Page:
Our Favourite Mulled Wine Recipes

The French call it “Vin Chaud,” and the Macedonians call it “Vareno vino;” but whatever you like to call it, from Botany Bay to Bulgaria – everyone enjoys cuddling a mulled wine at Winter.
Even though cooking wine in spices tends to rid the wine of its natural flavours and bouquets, we simply can’t walk by a wine bar with a crockpot on the counter top. There’s simply something so comforting about a glass of warmed wine. 

So to ensure you make the most of this Winter ritual, here are some of our favourite mulled wine recipes. 

Jamie Oliver’s Mulled Wine

Jamie Oliver calls this “Christmas in a glass.” And while it’s still a long way from Christmas down here in Australia, why should that stop you from enjoying a glass of this syrupy, warming, Christmassy cocktail?

It’s This recipe calls for Chianti, but it also works wonderfully with Sangiovese. 

Nordic Glogg

Like we said earlier, mulled wine goes by many names around the world, and in the Nordic and Scandinavian countries of the North, it’s known as Glogg (pronounced like ‘Glekk’), and it’s one of our favourite ways to enjoy warmed wine.

While this recipe calls for vodka, other recipes call for brandy or rum, which also balance perfectly with the raisins and the warm wine. Whichever you choose, just make sure that you’re not the designated driver – as Glogg certainly packs a punch.

Mulled White Wine

Whether you’ve got some Australian Riesling leftover from last night’s dinner party, or you just want to impress your guests with something a little different; this recipe for a mulled Riesling is bound to impress your guests and your taste buds.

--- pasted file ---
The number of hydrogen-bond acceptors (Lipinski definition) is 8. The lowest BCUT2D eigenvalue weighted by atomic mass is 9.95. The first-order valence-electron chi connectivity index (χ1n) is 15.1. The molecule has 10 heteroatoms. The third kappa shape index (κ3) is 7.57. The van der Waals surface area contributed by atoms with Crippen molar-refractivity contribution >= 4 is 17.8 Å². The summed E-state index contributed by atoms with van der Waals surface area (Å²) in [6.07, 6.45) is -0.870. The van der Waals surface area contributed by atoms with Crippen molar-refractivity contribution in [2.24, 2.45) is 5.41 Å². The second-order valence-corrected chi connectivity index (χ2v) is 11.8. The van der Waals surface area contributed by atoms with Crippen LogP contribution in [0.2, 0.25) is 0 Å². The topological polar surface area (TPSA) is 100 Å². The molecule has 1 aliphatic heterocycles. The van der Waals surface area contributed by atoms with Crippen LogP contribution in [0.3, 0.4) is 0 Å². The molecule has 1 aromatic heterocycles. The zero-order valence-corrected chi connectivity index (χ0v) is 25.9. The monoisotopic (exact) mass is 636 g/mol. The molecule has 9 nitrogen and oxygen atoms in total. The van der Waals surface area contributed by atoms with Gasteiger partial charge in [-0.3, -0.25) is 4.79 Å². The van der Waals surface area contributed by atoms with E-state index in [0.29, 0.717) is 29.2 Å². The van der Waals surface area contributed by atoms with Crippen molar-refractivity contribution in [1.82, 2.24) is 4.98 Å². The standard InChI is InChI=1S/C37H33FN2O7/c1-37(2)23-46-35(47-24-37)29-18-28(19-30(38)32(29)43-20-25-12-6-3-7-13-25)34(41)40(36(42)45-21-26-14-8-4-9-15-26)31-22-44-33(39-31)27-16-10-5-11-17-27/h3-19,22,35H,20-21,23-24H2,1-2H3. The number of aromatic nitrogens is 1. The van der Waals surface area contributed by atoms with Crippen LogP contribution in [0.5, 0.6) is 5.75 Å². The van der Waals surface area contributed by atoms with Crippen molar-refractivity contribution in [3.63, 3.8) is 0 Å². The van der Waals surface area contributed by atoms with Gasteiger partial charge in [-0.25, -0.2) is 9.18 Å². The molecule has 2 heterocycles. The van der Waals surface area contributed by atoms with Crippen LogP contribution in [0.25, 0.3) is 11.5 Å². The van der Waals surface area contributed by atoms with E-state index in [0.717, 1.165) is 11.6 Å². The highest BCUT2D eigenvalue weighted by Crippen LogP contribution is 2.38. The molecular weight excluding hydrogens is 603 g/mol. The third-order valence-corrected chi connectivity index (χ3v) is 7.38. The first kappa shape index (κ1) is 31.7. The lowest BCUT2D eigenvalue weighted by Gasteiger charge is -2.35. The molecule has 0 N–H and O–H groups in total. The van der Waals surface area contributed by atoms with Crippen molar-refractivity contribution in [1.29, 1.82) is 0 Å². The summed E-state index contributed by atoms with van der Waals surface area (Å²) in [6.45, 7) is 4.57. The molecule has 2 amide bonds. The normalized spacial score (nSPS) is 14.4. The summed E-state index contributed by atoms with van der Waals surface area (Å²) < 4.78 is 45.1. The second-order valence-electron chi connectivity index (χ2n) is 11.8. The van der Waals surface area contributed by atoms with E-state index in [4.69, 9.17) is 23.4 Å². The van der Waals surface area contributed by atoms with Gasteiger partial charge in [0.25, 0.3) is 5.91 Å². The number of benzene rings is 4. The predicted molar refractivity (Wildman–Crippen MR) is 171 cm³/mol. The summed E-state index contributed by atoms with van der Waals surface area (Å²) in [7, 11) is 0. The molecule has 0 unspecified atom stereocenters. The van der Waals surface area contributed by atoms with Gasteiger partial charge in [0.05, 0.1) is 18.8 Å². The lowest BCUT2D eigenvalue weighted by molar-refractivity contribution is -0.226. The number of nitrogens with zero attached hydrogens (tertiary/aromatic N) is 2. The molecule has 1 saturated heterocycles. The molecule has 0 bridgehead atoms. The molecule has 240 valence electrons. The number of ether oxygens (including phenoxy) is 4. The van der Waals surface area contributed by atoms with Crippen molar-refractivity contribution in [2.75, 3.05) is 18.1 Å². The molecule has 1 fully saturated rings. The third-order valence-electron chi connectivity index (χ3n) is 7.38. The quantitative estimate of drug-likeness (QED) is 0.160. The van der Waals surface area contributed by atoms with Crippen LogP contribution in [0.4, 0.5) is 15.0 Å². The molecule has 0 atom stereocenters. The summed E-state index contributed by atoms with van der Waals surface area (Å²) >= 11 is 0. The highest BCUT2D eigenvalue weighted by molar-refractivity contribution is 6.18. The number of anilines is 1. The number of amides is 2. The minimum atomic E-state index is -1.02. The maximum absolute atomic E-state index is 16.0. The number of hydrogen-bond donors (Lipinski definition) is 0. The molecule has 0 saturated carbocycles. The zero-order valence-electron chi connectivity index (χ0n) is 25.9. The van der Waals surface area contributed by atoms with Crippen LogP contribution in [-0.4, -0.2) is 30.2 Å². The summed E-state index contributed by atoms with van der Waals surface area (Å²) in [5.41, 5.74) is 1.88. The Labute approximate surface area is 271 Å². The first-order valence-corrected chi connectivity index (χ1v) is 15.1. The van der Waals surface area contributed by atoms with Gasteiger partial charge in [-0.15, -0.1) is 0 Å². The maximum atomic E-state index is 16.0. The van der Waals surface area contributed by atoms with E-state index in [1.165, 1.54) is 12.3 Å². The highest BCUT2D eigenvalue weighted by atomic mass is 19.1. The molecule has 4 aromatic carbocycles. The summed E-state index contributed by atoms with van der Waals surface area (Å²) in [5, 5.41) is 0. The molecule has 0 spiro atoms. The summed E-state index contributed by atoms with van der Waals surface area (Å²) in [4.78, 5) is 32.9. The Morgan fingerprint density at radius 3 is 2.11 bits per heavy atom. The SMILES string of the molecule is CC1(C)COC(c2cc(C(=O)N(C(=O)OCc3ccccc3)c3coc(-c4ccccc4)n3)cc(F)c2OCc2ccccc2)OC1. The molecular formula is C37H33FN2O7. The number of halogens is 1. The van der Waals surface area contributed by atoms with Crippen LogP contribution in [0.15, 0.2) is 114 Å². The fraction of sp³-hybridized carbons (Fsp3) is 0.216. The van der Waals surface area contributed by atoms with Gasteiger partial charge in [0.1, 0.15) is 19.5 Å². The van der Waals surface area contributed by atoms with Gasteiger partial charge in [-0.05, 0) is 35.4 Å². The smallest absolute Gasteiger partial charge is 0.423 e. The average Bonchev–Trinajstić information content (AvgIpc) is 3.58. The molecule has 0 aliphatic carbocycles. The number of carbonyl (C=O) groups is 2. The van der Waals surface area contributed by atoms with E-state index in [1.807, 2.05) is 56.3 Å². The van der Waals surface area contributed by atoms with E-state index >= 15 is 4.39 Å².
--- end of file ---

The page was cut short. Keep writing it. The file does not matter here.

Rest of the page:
As with Glogg, this recipe calls for apple brandy. However, it also works with apple schnapps, apple liqueur, and even apple-flavoured bourbons. Just avoid anything too sour, which will overpower the delicate flavours of the Riesling and the fruits.  

Mulled Cider

Okay, it may not be wine, but it is a Nigella Lawson recipe and it does taste absolutely divine!

This soul-soothing recipe from Nigella includes a few cups of apple and ginger tea. However, for those who aren’t afraid to experiment; try it with our ViV!D Apple and Ginger Cider or our ViV!D Apple and Green Tea Cider. However, stocks are pretty limited, so you’ll want to order some soon to avoid disappointment.



In some areas of Germany, they take mulled wine to the next level by soaking a sugar loaf (a ‘Zuckerhut’) in high-proof rum, which is then balanced on a metal rack above a vat of warm, spiced wine; and lit on fire! We’ve never actually attempted this one, but as the sugarloaf melts, it apparently caramelises and drips into the warm wine below.

It’s sure to be an amazing crowd pleaser at any dinner party, but if you do attempt a feuerzangenbowle – do so with the utmost care and caution.

Roberta Marchesini